Fig. 5 Geometry of the nanostructures and their arrangement for circular-polarization HHG. We assume a silicon substrate and 1-atm Argon surrounding the nanostructure. The circularly polarized pump light irradiates the structure under normal incidence from below.
Fig. 6 Field enhancement in the center of the nanostructure at the vertical position of 25 nm for a continuous-wave pump at 800 nm.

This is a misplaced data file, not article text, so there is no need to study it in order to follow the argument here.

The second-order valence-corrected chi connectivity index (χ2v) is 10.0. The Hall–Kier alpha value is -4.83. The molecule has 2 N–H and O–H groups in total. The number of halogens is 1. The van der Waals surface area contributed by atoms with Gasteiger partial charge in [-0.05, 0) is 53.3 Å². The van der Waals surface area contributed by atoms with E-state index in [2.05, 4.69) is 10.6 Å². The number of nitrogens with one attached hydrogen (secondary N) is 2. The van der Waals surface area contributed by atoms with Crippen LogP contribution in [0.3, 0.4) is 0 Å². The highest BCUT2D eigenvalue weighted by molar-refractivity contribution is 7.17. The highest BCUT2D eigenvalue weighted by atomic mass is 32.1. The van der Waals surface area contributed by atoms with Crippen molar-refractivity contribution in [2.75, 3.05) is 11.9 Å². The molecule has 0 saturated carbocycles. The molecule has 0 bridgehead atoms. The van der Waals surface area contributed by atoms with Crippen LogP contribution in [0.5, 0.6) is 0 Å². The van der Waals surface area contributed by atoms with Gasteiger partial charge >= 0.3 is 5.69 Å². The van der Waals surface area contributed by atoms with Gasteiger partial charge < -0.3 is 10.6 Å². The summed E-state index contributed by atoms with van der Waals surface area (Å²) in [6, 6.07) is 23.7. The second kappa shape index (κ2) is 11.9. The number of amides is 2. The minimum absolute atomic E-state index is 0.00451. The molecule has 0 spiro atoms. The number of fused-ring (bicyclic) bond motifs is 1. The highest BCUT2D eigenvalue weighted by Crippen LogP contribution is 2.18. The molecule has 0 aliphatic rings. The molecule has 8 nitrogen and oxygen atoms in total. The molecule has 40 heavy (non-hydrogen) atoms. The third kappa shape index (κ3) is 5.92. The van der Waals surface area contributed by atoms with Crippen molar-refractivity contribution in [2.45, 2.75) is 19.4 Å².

This contrast between the local field enhancements of the x- and y-polarized pump components can be utilized for the generation of circularly-polarized harmonics by using a circularly-polarized pump. Each of the components is highly enhanced in the gap of half of the nanoantennas for which the axis is parallel to the polarization vector. The local field in the nanoantennas normal to this field component is barely influenced. Therefore the field in the vicinity of each element is (almost) linearly polarized, permitting high harmonic generation with high efficiency, not hindered by the circular polarization. Since the phase offset between the harmonic components is the phase offset between the pump components multiplied by the harmonic number, the output radiation will form a circularly polarized harmonic beam in the far field of the nanoelement array. Note that the rotation direction of the 4N + 1th (fifth, ninth, etc.) harmonics will coincide with that of the pump, while the 4N + 3th (third, seventh, etc.) harmonics will also be circularly polarized but rotate in the opposite direction. From this it follows that these harmonics would be a suitable source for circular dichroism measurements, where the handedness of the incident circular polarization controls the handedness of the harmonics generated. In Fig. 7, the output spectrum of the emitted circularly-polarized harmonics is shown by the red crosses for a 0.3-TW/cm2 continuous-wave pump at 800 nm for 1 atm argon pressure surrounding the nanoantennae. One can see a typical plateau-and-cutoff behavior which is characteristic for a linearly polarized pump. The conversion efficiency is about 10−10 in the middle of the plateau. We conclude that this arrangement of nanoantennae can be used for an efficient circular-polarization HHG. The high-harmonic dipole moment of such nanoparticle ensemble leads to the emission of circularly polarized harmonics within a narrow emission angle which depends on the ensemble size. Note that the radiation emitted at larger angles could have other polarization properties. In Fig. 7 the conversion efficiency for the linearly-polarized pump is shown for comparison by the green squares, showing values lower by a factor of roughly 4.